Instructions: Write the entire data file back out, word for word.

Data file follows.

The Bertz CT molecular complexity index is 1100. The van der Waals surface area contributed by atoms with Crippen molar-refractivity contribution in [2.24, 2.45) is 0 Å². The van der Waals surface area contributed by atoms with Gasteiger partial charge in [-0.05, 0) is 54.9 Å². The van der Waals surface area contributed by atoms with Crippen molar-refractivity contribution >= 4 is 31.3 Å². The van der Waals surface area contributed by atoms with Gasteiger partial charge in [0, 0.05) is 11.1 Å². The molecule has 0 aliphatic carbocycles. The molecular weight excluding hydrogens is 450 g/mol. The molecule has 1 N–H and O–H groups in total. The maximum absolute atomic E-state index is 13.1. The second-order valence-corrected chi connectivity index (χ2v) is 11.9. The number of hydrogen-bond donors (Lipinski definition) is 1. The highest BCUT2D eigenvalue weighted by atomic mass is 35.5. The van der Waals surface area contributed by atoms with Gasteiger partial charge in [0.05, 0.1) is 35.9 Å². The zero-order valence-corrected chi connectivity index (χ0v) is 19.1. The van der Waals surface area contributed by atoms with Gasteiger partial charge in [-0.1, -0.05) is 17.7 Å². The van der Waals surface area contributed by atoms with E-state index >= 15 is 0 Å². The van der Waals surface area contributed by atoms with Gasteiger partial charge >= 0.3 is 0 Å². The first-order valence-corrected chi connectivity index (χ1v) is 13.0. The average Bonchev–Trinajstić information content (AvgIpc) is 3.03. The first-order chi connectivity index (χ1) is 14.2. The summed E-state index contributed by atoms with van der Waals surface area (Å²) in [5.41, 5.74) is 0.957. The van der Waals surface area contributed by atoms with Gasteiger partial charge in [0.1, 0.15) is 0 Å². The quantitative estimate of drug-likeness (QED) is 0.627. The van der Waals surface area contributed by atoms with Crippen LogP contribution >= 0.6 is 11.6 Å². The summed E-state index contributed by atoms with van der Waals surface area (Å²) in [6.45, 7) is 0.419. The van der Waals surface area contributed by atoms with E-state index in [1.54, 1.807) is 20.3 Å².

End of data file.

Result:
The Bertz CT molecular complexity index is 1100. The van der Waals surface area contributed by atoms with Crippen molar-refractivity contribution in [2.24, 2.45) is 0 Å². The van der Waals surface area contributed by atoms with Gasteiger partial charge in [-0.05, 0) is 54.9 Å². The van der Waals surface area contributed by atoms with Crippen molar-refractivity contribution >= 4 is 31.3 Å². The van der Waals surface area contributed by atoms with Gasteiger partial charge in [0, 0.05) is 11.1 Å². The molecule has 0 aliphatic carbocycles. The molecular weight excluding hydrogens is 450 g/mol. The molecule has 1 N–H and O–H groups in total. The maximum absolute atomic E-state index is 13.1. The second-order valence-corrected chi connectivity index (χ2v) is 11.9. The number of hydrogen-bond donors (Lipinski definition) is 1. The highest BCUT2D eigenvalue weighted by atomic mass is 35.5. The van der Waals surface area contributed by atoms with Gasteiger partial charge in [0.05, 0.1) is 35.9 Å². The zero-order valence-corrected chi connectivity index (χ0v) is 19.1. The van der Waals surface area contributed by atoms with Gasteiger partial charge in [-0.1, -0.05) is 17.7 Å². The van der Waals surface area contributed by atoms with E-state index >= 15 is 0 Å². The van der Waals surface area contributed by atoms with Gasteiger partial charge >= 0.3 is 0 Å². The first-order valence-corrected chi connectivity index (χ1v) is 13.0. The average Bonchev–Trinajstić information content (AvgIpc) is 3.03. The first-order chi connectivity index (χ1) is 14.2. The summed E-state index contributed by atoms with van der Waals surface area (Å²) in [5.41, 5.74) is 0.957. The van der Waals surface area contributed by atoms with Gasteiger partial charge in [0.1, 0.15) is 0 Å². The quantitative estimate of drug-likeness (QED) is 0.627. The van der Waals surface area contributed by atoms with Crippen LogP contribution >= 0.6 is 11.6 Å². The summed E-state index contributed by atoms with van der Waals surface area (Å²) in [6.45, 7) is 0.419. The van der Waals surface area contributed by atoms with E-state index in [1.54, 1.807) is 20.3 Å².